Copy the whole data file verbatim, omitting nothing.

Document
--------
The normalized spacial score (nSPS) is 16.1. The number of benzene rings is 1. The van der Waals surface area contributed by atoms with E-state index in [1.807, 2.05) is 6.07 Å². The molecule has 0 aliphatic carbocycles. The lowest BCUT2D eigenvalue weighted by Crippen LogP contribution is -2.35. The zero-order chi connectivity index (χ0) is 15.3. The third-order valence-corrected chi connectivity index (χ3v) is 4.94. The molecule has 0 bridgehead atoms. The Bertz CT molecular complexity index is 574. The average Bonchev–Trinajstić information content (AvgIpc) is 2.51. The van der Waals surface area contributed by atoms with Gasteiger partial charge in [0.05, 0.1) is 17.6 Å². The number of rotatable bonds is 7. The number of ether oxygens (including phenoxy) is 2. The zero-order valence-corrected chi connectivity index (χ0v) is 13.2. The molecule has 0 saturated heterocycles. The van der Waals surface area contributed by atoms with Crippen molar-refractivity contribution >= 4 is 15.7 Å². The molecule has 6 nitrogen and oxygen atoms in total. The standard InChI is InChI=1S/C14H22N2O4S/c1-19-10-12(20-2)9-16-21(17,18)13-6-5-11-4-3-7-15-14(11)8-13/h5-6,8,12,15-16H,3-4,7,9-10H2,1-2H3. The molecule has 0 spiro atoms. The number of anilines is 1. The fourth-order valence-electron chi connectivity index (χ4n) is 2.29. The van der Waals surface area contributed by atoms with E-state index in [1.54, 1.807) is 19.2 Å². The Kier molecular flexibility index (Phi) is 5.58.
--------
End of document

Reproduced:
The normalized spacial score (nSPS) is 16.1. The number of benzene rings is 1. The van der Waals surface area contributed by atoms with E-state index in [1.807, 2.05) is 6.07 Å². The molecule has 0 aliphatic carbocycles. The lowest BCUT2D eigenvalue weighted by Crippen LogP contribution is -2.35. The zero-order chi connectivity index (χ0) is 15.3. The third-order valence-corrected chi connectivity index (χ3v) is 4.94. The molecule has 0 bridgehead atoms. The Bertz CT molecular complexity index is 574. The average Bonchev–Trinajstić information content (AvgIpc) is 2.51. The van der Waals surface area contributed by atoms with Gasteiger partial charge in [0.05, 0.1) is 17.6 Å². The number of rotatable bonds is 7. The number of ether oxygens (including phenoxy) is 2. The zero-order valence-corrected chi connectivity index (χ0v) is 13.2. The molecule has 0 saturated heterocycles. The van der Waals surface area contributed by atoms with Crippen molar-refractivity contribution >= 4 is 15.7 Å². The molecule has 6 nitrogen and oxygen atoms in total. The standard InChI is InChI=1S/C14H22N2O4S/c1-19-10-12(20-2)9-16-21(17,18)13-6-5-11-4-3-7-15-14(11)8-13/h5-6,8,12,15-16H,3-4,7,9-10H2,1-2H3. The molecule has 0 spiro atoms. The number of anilines is 1. The fourth-order valence-electron chi connectivity index (χ4n) is 2.29. The van der Waals surface area contributed by atoms with E-state index in [1.54, 1.807) is 19.2 Å². The Kier molecular flexibility index (Phi) is 5.58.